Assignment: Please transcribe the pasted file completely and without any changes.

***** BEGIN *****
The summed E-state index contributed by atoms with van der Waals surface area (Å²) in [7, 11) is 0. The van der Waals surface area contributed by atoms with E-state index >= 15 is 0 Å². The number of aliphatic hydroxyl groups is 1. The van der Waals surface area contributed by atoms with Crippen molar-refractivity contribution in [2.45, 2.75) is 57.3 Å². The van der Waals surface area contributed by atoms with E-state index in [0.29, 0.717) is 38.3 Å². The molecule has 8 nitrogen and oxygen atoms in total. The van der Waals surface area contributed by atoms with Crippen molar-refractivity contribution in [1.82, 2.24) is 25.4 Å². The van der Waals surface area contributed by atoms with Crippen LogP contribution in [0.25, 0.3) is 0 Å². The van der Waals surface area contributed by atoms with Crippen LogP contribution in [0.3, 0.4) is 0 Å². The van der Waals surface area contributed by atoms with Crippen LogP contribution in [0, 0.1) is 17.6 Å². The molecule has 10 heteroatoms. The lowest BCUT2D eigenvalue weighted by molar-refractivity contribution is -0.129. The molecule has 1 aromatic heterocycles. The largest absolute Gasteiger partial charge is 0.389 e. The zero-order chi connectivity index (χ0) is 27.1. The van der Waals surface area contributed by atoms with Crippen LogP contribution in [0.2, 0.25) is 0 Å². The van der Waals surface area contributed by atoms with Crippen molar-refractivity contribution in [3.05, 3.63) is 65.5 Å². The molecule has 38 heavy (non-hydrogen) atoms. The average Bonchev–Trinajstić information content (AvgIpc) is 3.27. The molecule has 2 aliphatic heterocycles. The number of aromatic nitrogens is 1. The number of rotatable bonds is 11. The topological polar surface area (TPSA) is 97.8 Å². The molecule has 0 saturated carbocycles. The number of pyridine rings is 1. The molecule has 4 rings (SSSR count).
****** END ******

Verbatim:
The summed E-state index contributed by atoms with van der Waals surface area (Å²) in [7, 11) is 0. The van der Waals surface area contributed by atoms with E-state index >= 15 is 0 Å². The number of aliphatic hydroxyl groups is 1. The van der Waals surface area contributed by atoms with Crippen molar-refractivity contribution in [2.45, 2.75) is 57.3 Å². The van der Waals surface area contributed by atoms with E-state index in [0.29, 0.717) is 38.3 Å². The molecule has 8 nitrogen and oxygen atoms in total. The van der Waals surface area contributed by atoms with Crippen molar-refractivity contribution in [1.82, 2.24) is 25.4 Å². The van der Waals surface area contributed by atoms with Crippen LogP contribution in [0.25, 0.3) is 0 Å². The van der Waals surface area contributed by atoms with Crippen LogP contribution in [0.3, 0.4) is 0 Å². The van der Waals surface area contributed by atoms with Crippen LogP contribution in [0, 0.1) is 17.6 Å². The molecule has 10 heteroatoms. The lowest BCUT2D eigenvalue weighted by molar-refractivity contribution is -0.129. The molecule has 1 aromatic heterocycles. The largest absolute Gasteiger partial charge is 0.389 e. The zero-order chi connectivity index (χ0) is 27.1. The van der Waals surface area contributed by atoms with Crippen LogP contribution in [0.2, 0.25) is 0 Å². The van der Waals surface area contributed by atoms with Crippen molar-refractivity contribution in [3.05, 3.63) is 65.5 Å². The molecule has 38 heavy (non-hydrogen) atoms. The average Bonchev–Trinajstić information content (AvgIpc) is 3.27. The molecule has 2 aliphatic heterocycles. The number of aromatic nitrogens is 1. The number of rotatable bonds is 11. The topological polar surface area (TPSA) is 97.8 Å². The molecule has 0 saturated carbocycles. The number of pyridine rings is 1. The molecule has 4 rings (SSSR count).